As you read these words, political leaders are gathering in Athens to not only find a way of creating an emergency coalition government out of the country’s fractured political sphere, but also to deal with a possible run on banks. NBC NEWS is reporting that over the course of Monday’s 24 hours, Greeks withdrew nearly 700 million euros ($900 million) out of fears the country’s economy is not only about to suffer a crash landing, but also a colossal devaluation if it leaves the European single currency and returns to the drachma. President Karolos Papoulias warned of “great fear that could develop into a panic,” the minutes of Papoulias’ negotiations with political leaders showed, according to Reuters. The following is an excerpt from the NBC report detailing the transcripted minutes obtained from a meeting between Greek President Karolos Papoulias and George Provopoulos, head of the Greece’s central bank:
“Withdrawals and outflows by 4:00 p.m. when I called him exceeded 600 million euros and reached 700 million euros,” the President said according to the minutes of the meeting. “He expects total outflows of about 800 million euros.” Several banking sources told Reuters similar amounts had also been withdrawn on Tuesday.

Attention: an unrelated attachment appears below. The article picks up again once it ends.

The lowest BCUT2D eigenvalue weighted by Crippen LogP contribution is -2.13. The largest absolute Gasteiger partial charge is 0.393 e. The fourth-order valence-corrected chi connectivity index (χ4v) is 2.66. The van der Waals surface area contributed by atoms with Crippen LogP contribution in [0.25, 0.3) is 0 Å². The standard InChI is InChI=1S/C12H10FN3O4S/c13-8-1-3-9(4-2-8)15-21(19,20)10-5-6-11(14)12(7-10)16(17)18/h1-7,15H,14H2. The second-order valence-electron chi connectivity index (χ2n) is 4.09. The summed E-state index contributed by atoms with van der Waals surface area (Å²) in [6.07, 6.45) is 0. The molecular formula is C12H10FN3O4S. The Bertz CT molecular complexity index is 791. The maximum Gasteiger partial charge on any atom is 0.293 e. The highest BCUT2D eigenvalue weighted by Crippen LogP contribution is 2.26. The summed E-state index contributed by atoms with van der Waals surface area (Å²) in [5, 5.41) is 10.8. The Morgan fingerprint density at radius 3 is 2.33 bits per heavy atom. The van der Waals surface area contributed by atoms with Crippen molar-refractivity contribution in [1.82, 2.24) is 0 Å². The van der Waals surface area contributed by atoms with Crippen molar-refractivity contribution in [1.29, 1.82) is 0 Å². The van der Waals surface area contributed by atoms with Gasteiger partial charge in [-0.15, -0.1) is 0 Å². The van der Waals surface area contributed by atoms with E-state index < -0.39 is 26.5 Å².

The probability of a Greek exit from the euro (dubbed the “Grexit” by commentators) is now so certain at this point that even political leaders committed to avoid it admit preparations are under way. Asked in an interview whether Greece could leave the euro zone, IMF director Christine Lagarde replied: “We certainly don’t hope so, from the IMF point of view, but we have to be technically prepared for anything.” CNBC’s John Carney raised the prospect of reduced limits on ATM withdrawals, citing a calculation by London analysts Capital Economics that if every working-age Greek withdrew the maximum permitted ATM amount of 300 euros a day, every single deposit of Greek households would be gone within 61 days. “Over the last two years Greeks withdrew approximately 70 billion euros from their bank accounts, an amount equivalent to approximately 35 percent of Greek GDP,” Dr. Michael Arghyrou, senior Economics lecturer at Cardiff Business School in Wales told MSNBC. You can read the full story by visiting NBC NEWS.